How to Find a Missing Policy The first and most basic step is to check the deceased papers, including address and telephone books, to look for policy documents and/or the names of insurance agents. It's helpful to go through the deceased's mail for a year or more after death, looking for premium notices which are typically sent annually. If a policy is paid in full there may not be any notice of premiums due, but a statement or dividend payment may have been sent.
Search all financial records, including bank statements and canceled checks, to determine if payments were made to an insurance company, then follow up to see if the policy was redeemed or is still in force. Review the deceased's income tax returns. Look for any interest income that might have been received from a life insurance company, and check for interest expense, in the event a loan against the policy was made. Check with:
Employers: Many companies offer group life policies to workers, which often can be extended after leaving the job. Contact Personnel or Human Resources offices at all places of work.
Financial Services Firms Banks, lenders, and credit card issuers often offer free or low cost life policies to customers, which are typically used to pay off the loans or card balances. Check the deceased's loan documents and other financial paperwork to see if such a policy was in force.
Professional Associations & Clubs Many trade unions and professional associations offer group policy benefits to members. Contact the union welfare office, organization headquarters, or place of employment.
If you are certain a policy existed but have had no luck with any of the above, you should contact underwriters directly. While there are some 2500 underwriters of life insurance, but experts estimate 90% of all polices are written by the 100 largest companies. It may be possible to narrow this number down further by checking with your state insurance commissioner to see if a particular company is licensed to do business in your state.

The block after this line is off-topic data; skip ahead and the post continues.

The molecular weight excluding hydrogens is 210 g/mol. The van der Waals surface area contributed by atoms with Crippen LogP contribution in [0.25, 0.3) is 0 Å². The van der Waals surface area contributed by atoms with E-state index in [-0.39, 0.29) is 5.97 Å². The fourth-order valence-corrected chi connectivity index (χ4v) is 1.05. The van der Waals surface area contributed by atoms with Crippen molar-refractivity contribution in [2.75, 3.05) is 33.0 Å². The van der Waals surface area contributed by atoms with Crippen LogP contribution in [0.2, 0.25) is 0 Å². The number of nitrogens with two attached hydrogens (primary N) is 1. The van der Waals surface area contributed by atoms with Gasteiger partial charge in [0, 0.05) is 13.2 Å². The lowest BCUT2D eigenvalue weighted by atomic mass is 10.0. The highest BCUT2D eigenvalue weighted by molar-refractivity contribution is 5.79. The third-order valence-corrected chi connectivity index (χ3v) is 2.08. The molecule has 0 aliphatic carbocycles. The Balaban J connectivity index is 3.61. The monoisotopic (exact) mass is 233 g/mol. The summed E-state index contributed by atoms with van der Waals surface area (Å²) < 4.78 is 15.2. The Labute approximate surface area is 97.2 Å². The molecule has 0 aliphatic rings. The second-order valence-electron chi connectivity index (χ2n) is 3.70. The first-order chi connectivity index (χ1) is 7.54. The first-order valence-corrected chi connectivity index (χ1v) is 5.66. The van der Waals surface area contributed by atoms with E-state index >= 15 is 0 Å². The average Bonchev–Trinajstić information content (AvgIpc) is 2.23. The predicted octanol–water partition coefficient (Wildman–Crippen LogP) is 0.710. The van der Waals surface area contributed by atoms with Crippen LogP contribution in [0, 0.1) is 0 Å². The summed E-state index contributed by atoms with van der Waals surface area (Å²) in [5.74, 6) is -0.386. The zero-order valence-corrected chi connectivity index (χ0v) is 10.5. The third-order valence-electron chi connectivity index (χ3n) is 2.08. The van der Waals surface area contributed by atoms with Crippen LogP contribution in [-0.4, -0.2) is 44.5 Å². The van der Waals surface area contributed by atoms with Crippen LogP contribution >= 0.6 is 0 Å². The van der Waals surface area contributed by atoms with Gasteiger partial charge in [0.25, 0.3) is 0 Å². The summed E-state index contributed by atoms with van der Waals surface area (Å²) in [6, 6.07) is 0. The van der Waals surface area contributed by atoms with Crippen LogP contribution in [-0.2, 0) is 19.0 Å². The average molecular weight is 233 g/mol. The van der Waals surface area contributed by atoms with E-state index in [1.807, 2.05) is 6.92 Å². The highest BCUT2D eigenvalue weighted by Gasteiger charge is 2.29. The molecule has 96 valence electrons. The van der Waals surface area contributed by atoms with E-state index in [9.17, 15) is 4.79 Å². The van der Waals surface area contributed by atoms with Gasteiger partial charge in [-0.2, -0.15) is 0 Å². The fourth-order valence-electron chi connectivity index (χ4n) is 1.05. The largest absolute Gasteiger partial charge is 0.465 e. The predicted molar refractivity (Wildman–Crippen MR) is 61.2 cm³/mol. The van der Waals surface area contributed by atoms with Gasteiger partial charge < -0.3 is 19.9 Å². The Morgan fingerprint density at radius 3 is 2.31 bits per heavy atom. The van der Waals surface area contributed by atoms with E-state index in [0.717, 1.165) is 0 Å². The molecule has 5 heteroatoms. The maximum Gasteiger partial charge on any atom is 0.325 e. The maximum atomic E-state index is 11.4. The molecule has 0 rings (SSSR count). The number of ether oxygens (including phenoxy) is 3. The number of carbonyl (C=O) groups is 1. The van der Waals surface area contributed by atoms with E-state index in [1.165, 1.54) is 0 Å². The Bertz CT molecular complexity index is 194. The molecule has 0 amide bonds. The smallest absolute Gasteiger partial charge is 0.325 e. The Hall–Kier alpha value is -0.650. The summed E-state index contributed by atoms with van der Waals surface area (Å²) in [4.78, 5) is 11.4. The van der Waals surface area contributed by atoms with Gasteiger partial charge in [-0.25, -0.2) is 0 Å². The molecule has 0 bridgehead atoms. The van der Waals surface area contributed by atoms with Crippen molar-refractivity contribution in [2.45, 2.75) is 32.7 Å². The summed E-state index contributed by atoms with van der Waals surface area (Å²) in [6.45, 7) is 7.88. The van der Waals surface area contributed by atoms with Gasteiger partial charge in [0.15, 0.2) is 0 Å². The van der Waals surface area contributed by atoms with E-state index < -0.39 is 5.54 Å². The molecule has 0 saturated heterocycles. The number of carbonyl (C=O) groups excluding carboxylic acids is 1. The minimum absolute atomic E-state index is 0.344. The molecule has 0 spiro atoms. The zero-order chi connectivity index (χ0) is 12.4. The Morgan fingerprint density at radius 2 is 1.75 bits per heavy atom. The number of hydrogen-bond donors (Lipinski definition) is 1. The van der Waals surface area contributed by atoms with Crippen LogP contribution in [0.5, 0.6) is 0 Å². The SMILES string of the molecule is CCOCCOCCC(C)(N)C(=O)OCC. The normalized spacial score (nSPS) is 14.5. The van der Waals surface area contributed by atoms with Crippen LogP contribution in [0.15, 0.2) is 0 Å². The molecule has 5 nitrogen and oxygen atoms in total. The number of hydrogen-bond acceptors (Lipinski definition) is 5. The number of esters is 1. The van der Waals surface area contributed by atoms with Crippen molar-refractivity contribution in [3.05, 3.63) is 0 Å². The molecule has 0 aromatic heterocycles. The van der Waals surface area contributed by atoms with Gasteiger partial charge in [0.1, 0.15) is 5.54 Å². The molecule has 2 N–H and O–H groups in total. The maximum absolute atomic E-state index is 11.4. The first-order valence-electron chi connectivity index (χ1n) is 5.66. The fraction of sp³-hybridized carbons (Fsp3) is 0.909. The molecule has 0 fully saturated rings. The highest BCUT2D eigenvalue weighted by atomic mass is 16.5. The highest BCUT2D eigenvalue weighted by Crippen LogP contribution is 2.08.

Contact information for state insurance commissioners is available on the National Association of Insurance Commissioners website.
For contact information on the twenty-five largest life insurance companies go to Top Life Insurance Companies
Another good resource is the Independent Insurance Agents and Brokers of America. Their website provides contact information for all member agents, which can be searched by state.
The National Insurance Consumer Help Line is a consumer telephone information service sponsored by insurance industry trade associations. Trained personnel and licensed agents are available to answer questions about various insurance issues and assist with problems. Call (800) 942-4242 or Contact:
National Insurance Consumer
The Consumer Federation of America Insurance Group and the American Council of Life Insurers offer a number of resources, but be aware these are trade organizations primarily dedicated to advancing the interests of underwriters.
The Medical Information Bureau maintains an database of medical records used by major underwriters to evaluate risk when someone applies for life insurance. The provide a Record Search service for estate executors and administrators that may reveal the name of an underwriter that accessed the records for a particular insured.
Finally if the insured has been dead for a number of years and/or died at an advanced age, check with the state unclaimed property office in each state where both beneficiaries and the deceased have lived or worked for any length of time.
Life insurance policies typically have long dormancy periods, so unclaimed policy proceeds may not show up right away. Order a search at: Unclaimed.com
Note In addition to policy benefits, beneficiaries and heirs may be entitled to receive stock and cash in exchange for their ownership interest in demutualized life insurance companies, including MetLife, John Hancock, Prudential, MONY, Nationwide and others.
The windfall arising from demutualization can be substantial - often tens of thousands of dollars - but millions of missing policyholders and heirs have not made claims, and efforts to contact them were unsuccessful due to name changes after marriage or divorce, unreported changes of address, expired postal forwarding orders and non-current beneficiary information.